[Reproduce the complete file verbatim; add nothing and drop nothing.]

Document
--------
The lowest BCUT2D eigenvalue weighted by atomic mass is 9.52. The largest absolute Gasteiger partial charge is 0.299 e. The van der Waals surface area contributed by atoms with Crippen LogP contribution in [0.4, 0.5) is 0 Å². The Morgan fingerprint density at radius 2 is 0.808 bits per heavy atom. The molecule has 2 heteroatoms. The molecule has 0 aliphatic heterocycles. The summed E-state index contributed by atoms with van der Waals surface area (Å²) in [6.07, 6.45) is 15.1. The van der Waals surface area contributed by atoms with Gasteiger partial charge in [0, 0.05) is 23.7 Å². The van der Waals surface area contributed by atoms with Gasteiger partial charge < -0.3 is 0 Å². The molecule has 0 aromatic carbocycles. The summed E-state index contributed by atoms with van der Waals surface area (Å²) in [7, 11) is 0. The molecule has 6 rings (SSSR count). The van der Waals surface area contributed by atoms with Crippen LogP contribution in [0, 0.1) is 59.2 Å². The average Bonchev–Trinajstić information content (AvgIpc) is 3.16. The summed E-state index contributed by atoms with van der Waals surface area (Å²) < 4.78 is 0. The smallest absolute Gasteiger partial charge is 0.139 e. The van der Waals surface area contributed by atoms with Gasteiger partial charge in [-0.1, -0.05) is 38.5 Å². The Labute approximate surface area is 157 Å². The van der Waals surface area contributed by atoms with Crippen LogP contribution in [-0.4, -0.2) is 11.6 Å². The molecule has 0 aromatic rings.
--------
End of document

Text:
The lowest BCUT2D eigenvalue weighted by atomic mass is 9.52. The largest absolute Gasteiger partial charge is 0.299 e. The van der Waals surface area contributed by atoms with Crippen LogP contribution in [0.4, 0.5) is 0 Å². The Morgan fingerprint density at radius 2 is 0.808 bits per heavy atom. The molecule has 2 heteroatoms. The molecule has 0 aliphatic heterocycles. The summed E-state index contributed by atoms with van der Waals surface area (Å²) in [6.07, 6.45) is 15.1. The van der Waals surface area contributed by atoms with Gasteiger partial charge in [0, 0.05) is 23.7 Å². The van der Waals surface area contributed by atoms with Gasteiger partial charge < -0.3 is 0 Å². The molecule has 0 aromatic carbocycles. The summed E-state index contributed by atoms with van der Waals surface area (Å²) in [7, 11) is 0. The molecule has 6 rings (SSSR count). The van der Waals surface area contributed by atoms with Crippen LogP contribution in [0, 0.1) is 59.2 Å². The average Bonchev–Trinajstić information content (AvgIpc) is 3.16. The summed E-state index contributed by atoms with van der Waals surface area (Å²) < 4.78 is 0. The smallest absolute Gasteiger partial charge is 0.139 e. The van der Waals surface area contributed by atoms with Gasteiger partial charge in [-0.1, -0.05) is 38.5 Å². The Labute approximate surface area is 157 Å². The van der Waals surface area contributed by atoms with Crippen LogP contribution in [-0.4, -0.2) is 11.6 Å². The molecule has 0 aromatic rings.